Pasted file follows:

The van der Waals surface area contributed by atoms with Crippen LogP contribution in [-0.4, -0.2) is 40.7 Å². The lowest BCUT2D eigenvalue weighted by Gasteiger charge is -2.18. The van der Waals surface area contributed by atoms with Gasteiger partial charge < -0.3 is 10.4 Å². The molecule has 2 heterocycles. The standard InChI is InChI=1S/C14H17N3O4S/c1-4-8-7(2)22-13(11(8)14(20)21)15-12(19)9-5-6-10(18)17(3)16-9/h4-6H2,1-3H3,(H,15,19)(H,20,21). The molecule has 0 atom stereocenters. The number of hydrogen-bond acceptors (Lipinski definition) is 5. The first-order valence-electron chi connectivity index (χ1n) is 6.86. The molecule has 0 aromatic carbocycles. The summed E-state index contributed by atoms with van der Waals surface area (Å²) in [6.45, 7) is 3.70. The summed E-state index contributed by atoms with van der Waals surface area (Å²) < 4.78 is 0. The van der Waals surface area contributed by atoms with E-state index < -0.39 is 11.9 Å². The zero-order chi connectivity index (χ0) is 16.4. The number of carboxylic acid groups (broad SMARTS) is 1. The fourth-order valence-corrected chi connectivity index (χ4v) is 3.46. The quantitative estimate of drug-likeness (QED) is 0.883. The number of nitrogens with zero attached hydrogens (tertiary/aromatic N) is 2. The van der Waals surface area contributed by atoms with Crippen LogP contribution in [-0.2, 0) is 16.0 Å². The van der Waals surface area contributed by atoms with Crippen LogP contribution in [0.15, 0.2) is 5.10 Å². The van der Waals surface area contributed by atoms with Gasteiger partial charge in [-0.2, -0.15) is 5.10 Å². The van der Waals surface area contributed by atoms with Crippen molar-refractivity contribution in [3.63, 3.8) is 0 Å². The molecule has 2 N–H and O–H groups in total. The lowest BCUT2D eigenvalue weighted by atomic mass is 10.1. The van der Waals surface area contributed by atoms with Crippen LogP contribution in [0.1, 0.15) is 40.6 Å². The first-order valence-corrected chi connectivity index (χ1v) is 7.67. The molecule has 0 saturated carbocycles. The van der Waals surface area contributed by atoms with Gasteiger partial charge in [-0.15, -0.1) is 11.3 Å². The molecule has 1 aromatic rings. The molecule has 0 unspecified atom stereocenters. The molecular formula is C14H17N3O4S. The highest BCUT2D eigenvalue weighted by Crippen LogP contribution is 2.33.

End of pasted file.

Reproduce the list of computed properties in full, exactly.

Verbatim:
The van der Waals surface area contributed by atoms with Crippen LogP contribution in [-0.4, -0.2) is 40.7 Å². The lowest BCUT2D eigenvalue weighted by Gasteiger charge is -2.18. The van der Waals surface area contributed by atoms with Gasteiger partial charge < -0.3 is 10.4 Å². The molecule has 2 heterocycles. The standard InChI is InChI=1S/C14H17N3O4S/c1-4-8-7(2)22-13(11(8)14(20)21)15-12(19)9-5-6-10(18)17(3)16-9/h4-6H2,1-3H3,(H,15,19)(H,20,21). The molecule has 0 atom stereocenters. The number of hydrogen-bond acceptors (Lipinski definition) is 5. The first-order valence-electron chi connectivity index (χ1n) is 6.86. The molecule has 0 aromatic carbocycles. The summed E-state index contributed by atoms with van der Waals surface area (Å²) in [6.45, 7) is 3.70. The summed E-state index contributed by atoms with van der Waals surface area (Å²) < 4.78 is 0. The van der Waals surface area contributed by atoms with E-state index < -0.39 is 11.9 Å². The zero-order chi connectivity index (χ0) is 16.4. The number of carboxylic acid groups (broad SMARTS) is 1. The fourth-order valence-corrected chi connectivity index (χ4v) is 3.46. The quantitative estimate of drug-likeness (QED) is 0.883. The number of nitrogens with zero attached hydrogens (tertiary/aromatic N) is 2. The van der Waals surface area contributed by atoms with Crippen LogP contribution in [-0.2, 0) is 16.0 Å². The van der Waals surface area contributed by atoms with Crippen LogP contribution in [0.15, 0.2) is 5.10 Å². The van der Waals surface area contributed by atoms with Gasteiger partial charge in [-0.2, -0.15) is 5.10 Å². The van der Waals surface area contributed by atoms with Crippen molar-refractivity contribution in [3.63, 3.8) is 0 Å². The molecule has 2 N–H and O–H groups in total. The lowest BCUT2D eigenvalue weighted by atomic mass is 10.1. The van der Waals surface area contributed by atoms with Crippen LogP contribution in [0.1, 0.15) is 40.6 Å². The first-order valence-corrected chi connectivity index (χ1v) is 7.67. The molecule has 0 saturated carbocycles. The van der Waals surface area contributed by atoms with Gasteiger partial charge in [-0.15, -0.1) is 11.3 Å². The molecule has 1 aromatic rings. The molecule has 0 unspecified atom stereocenters. The molecular formula is C14H17N3O4S. The highest BCUT2D eigenvalue weighted by Crippen LogP contribution is 2.33.